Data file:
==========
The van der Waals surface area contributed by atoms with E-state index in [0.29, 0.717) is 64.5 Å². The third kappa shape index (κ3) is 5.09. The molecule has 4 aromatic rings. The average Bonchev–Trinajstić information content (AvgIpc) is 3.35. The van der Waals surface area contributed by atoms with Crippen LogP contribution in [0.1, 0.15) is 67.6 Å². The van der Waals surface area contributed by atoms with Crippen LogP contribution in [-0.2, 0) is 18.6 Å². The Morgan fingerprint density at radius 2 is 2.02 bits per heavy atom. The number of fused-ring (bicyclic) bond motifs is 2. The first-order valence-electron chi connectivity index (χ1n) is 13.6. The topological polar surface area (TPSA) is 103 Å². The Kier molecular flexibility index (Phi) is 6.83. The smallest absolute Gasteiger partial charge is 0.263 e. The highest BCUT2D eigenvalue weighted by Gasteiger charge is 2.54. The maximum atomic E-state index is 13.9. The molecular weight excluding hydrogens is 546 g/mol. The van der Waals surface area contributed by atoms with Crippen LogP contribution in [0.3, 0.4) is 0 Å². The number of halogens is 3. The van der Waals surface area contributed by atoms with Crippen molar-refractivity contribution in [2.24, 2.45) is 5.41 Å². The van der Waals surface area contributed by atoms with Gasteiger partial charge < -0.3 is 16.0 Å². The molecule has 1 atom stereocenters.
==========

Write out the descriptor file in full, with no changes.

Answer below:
The van der Waals surface area contributed by atoms with E-state index in [0.29, 0.717) is 64.5 Å². The third kappa shape index (κ3) is 5.09. The molecule has 4 aromatic rings. The average Bonchev–Trinajstić information content (AvgIpc) is 3.35. The van der Waals surface area contributed by atoms with Crippen LogP contribution in [0.1, 0.15) is 67.6 Å². The van der Waals surface area contributed by atoms with Crippen LogP contribution in [-0.2, 0) is 18.6 Å². The Morgan fingerprint density at radius 2 is 2.02 bits per heavy atom. The number of fused-ring (bicyclic) bond motifs is 2. The first-order valence-electron chi connectivity index (χ1n) is 13.6. The topological polar surface area (TPSA) is 103 Å². The Kier molecular flexibility index (Phi) is 6.83. The smallest absolute Gasteiger partial charge is 0.263 e. The highest BCUT2D eigenvalue weighted by Gasteiger charge is 2.54. The maximum atomic E-state index is 13.9. The molecular weight excluding hydrogens is 546 g/mol. The van der Waals surface area contributed by atoms with Crippen LogP contribution in [0.3, 0.4) is 0 Å². The number of halogens is 3. The van der Waals surface area contributed by atoms with Crippen molar-refractivity contribution in [2.24, 2.45) is 5.41 Å². The van der Waals surface area contributed by atoms with Gasteiger partial charge < -0.3 is 16.0 Å². The molecule has 1 atom stereocenters.